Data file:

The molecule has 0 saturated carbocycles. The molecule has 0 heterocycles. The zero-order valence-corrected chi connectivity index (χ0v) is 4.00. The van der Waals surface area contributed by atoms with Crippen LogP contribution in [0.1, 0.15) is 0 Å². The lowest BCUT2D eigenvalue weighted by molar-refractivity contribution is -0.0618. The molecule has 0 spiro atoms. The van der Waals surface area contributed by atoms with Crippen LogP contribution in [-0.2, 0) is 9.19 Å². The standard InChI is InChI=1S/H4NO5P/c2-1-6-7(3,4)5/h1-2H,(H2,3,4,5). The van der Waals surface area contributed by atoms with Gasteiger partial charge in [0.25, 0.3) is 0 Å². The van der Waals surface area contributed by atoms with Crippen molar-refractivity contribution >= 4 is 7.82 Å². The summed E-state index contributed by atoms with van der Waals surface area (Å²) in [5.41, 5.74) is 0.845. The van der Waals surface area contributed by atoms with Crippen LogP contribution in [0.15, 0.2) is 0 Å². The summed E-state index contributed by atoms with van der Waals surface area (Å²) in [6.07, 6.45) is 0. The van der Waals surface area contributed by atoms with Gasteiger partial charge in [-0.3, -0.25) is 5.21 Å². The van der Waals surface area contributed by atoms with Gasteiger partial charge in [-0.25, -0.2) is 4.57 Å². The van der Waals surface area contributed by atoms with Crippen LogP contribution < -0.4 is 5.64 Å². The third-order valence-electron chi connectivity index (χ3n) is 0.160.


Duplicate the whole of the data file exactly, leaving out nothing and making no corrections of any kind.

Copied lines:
The molecule has 0 saturated carbocycles. The molecule has 0 heterocycles. The zero-order valence-corrected chi connectivity index (χ0v) is 4.00. The van der Waals surface area contributed by atoms with Crippen LogP contribution in [0.1, 0.15) is 0 Å². The lowest BCUT2D eigenvalue weighted by molar-refractivity contribution is -0.0618. The molecule has 0 spiro atoms. The van der Waals surface area contributed by atoms with Crippen LogP contribution in [-0.2, 0) is 9.19 Å². The standard InChI is InChI=1S/H4NO5P/c2-1-6-7(3,4)5/h1-2H,(H2,3,4,5). The van der Waals surface area contributed by atoms with Gasteiger partial charge in [0.25, 0.3) is 0 Å². The van der Waals surface area contributed by atoms with Crippen molar-refractivity contribution >= 4 is 7.82 Å². The summed E-state index contributed by atoms with van der Waals surface area (Å²) in [5.41, 5.74) is 0.845. The van der Waals surface area contributed by atoms with Crippen LogP contribution in [0.15, 0.2) is 0 Å². The summed E-state index contributed by atoms with van der Waals surface area (Å²) in [6.07, 6.45) is 0. The van der Waals surface area contributed by atoms with Gasteiger partial charge in [-0.3, -0.25) is 5.21 Å². The van der Waals surface area contributed by atoms with Gasteiger partial charge in [-0.25, -0.2) is 4.57 Å². The van der Waals surface area contributed by atoms with Crippen LogP contribution < -0.4 is 5.64 Å². The third-order valence-electron chi connectivity index (χ3n) is 0.160.